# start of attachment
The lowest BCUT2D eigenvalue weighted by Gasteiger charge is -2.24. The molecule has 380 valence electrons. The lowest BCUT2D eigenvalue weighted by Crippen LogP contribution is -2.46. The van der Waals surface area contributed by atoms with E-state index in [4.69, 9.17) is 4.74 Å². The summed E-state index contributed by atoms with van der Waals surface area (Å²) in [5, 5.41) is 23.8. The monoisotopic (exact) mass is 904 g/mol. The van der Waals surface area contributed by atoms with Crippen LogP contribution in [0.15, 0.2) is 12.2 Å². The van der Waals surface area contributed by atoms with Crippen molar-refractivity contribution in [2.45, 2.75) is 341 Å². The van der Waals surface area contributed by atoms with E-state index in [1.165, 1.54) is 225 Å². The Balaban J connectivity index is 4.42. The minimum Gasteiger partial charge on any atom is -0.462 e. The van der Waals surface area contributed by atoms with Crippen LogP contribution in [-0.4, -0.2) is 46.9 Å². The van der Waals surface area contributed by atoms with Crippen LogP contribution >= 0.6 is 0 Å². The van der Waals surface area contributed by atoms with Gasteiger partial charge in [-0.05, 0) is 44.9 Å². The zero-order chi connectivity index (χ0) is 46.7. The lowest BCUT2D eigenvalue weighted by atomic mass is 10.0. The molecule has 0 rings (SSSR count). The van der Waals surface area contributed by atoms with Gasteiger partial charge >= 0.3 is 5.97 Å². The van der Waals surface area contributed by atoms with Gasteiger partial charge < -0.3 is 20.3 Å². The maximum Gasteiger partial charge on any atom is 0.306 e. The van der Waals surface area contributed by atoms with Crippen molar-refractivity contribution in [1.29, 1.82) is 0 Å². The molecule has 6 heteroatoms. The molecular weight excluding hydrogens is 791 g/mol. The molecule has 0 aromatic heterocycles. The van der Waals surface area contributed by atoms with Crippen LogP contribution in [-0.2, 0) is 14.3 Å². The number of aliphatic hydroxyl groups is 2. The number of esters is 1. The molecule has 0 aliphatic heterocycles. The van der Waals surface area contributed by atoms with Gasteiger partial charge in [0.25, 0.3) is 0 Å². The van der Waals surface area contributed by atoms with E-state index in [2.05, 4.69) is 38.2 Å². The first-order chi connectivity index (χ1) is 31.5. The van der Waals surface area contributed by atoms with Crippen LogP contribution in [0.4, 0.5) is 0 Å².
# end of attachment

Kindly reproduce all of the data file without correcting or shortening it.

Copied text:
The lowest BCUT2D eigenvalue weighted by Gasteiger charge is -2.24. The molecule has 380 valence electrons. The lowest BCUT2D eigenvalue weighted by Crippen LogP contribution is -2.46. The van der Waals surface area contributed by atoms with E-state index in [4.69, 9.17) is 4.74 Å². The summed E-state index contributed by atoms with van der Waals surface area (Å²) in [5, 5.41) is 23.8. The monoisotopic (exact) mass is 904 g/mol. The van der Waals surface area contributed by atoms with Crippen LogP contribution in [0.15, 0.2) is 12.2 Å². The van der Waals surface area contributed by atoms with Crippen molar-refractivity contribution in [2.45, 2.75) is 341 Å². The van der Waals surface area contributed by atoms with E-state index in [1.165, 1.54) is 225 Å². The Balaban J connectivity index is 4.42. The minimum Gasteiger partial charge on any atom is -0.462 e. The van der Waals surface area contributed by atoms with Crippen LogP contribution in [-0.4, -0.2) is 46.9 Å². The van der Waals surface area contributed by atoms with Crippen LogP contribution >= 0.6 is 0 Å². The van der Waals surface area contributed by atoms with Gasteiger partial charge in [-0.05, 0) is 44.9 Å². The zero-order chi connectivity index (χ0) is 46.7. The lowest BCUT2D eigenvalue weighted by atomic mass is 10.0. The molecule has 0 rings (SSSR count). The van der Waals surface area contributed by atoms with Gasteiger partial charge >= 0.3 is 5.97 Å². The van der Waals surface area contributed by atoms with Gasteiger partial charge < -0.3 is 20.3 Å². The maximum Gasteiger partial charge on any atom is 0.306 e. The van der Waals surface area contributed by atoms with Crippen molar-refractivity contribution in [1.29, 1.82) is 0 Å². The molecule has 6 heteroatoms. The molecular weight excluding hydrogens is 791 g/mol. The molecule has 0 aromatic heterocycles. The van der Waals surface area contributed by atoms with Crippen LogP contribution in [-0.2, 0) is 14.3 Å². The number of aliphatic hydroxyl groups is 2. The number of esters is 1. The molecule has 0 aliphatic heterocycles. The van der Waals surface area contributed by atoms with Gasteiger partial charge in [0.25, 0.3) is 0 Å². The van der Waals surface area contributed by atoms with E-state index in [2.05, 4.69) is 38.2 Å². The first-order chi connectivity index (χ1) is 31.5. The van der Waals surface area contributed by atoms with Crippen LogP contribution in [0.4, 0.5) is 0 Å².